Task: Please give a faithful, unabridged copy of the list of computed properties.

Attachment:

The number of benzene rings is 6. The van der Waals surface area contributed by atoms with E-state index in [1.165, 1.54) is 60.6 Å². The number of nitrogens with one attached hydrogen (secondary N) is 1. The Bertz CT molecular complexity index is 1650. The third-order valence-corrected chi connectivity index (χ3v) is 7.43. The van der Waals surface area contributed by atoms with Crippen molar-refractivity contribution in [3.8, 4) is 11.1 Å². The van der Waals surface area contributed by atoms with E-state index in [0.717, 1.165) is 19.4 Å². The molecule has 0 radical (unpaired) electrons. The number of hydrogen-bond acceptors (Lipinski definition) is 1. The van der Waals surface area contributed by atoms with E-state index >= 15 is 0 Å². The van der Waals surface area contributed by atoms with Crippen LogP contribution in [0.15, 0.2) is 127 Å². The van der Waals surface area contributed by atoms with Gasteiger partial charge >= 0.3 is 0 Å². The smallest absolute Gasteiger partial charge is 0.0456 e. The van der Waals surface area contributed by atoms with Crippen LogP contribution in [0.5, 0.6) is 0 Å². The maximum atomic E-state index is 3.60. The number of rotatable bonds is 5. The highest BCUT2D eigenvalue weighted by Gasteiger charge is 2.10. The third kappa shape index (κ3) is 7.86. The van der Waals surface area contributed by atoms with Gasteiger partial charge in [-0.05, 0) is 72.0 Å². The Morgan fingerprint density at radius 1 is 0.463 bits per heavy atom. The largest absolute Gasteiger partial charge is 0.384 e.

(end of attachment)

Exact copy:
The number of benzene rings is 6. The van der Waals surface area contributed by atoms with E-state index in [1.165, 1.54) is 60.6 Å². The number of nitrogens with one attached hydrogen (secondary N) is 1. The Bertz CT molecular complexity index is 1650. The third-order valence-corrected chi connectivity index (χ3v) is 7.43. The van der Waals surface area contributed by atoms with Crippen molar-refractivity contribution in [3.8, 4) is 11.1 Å². The van der Waals surface area contributed by atoms with E-state index in [0.717, 1.165) is 19.4 Å². The molecule has 0 radical (unpaired) electrons. The number of hydrogen-bond acceptors (Lipinski definition) is 1. The van der Waals surface area contributed by atoms with E-state index >= 15 is 0 Å². The van der Waals surface area contributed by atoms with Crippen LogP contribution in [0.15, 0.2) is 127 Å². The van der Waals surface area contributed by atoms with Gasteiger partial charge >= 0.3 is 0 Å². The smallest absolute Gasteiger partial charge is 0.0456 e. The van der Waals surface area contributed by atoms with Crippen LogP contribution in [0.5, 0.6) is 0 Å². The maximum atomic E-state index is 3.60. The number of rotatable bonds is 5. The highest BCUT2D eigenvalue weighted by Gasteiger charge is 2.10. The third kappa shape index (κ3) is 7.86. The van der Waals surface area contributed by atoms with Gasteiger partial charge in [-0.05, 0) is 72.0 Å². The Morgan fingerprint density at radius 1 is 0.463 bits per heavy atom. The largest absolute Gasteiger partial charge is 0.384 e.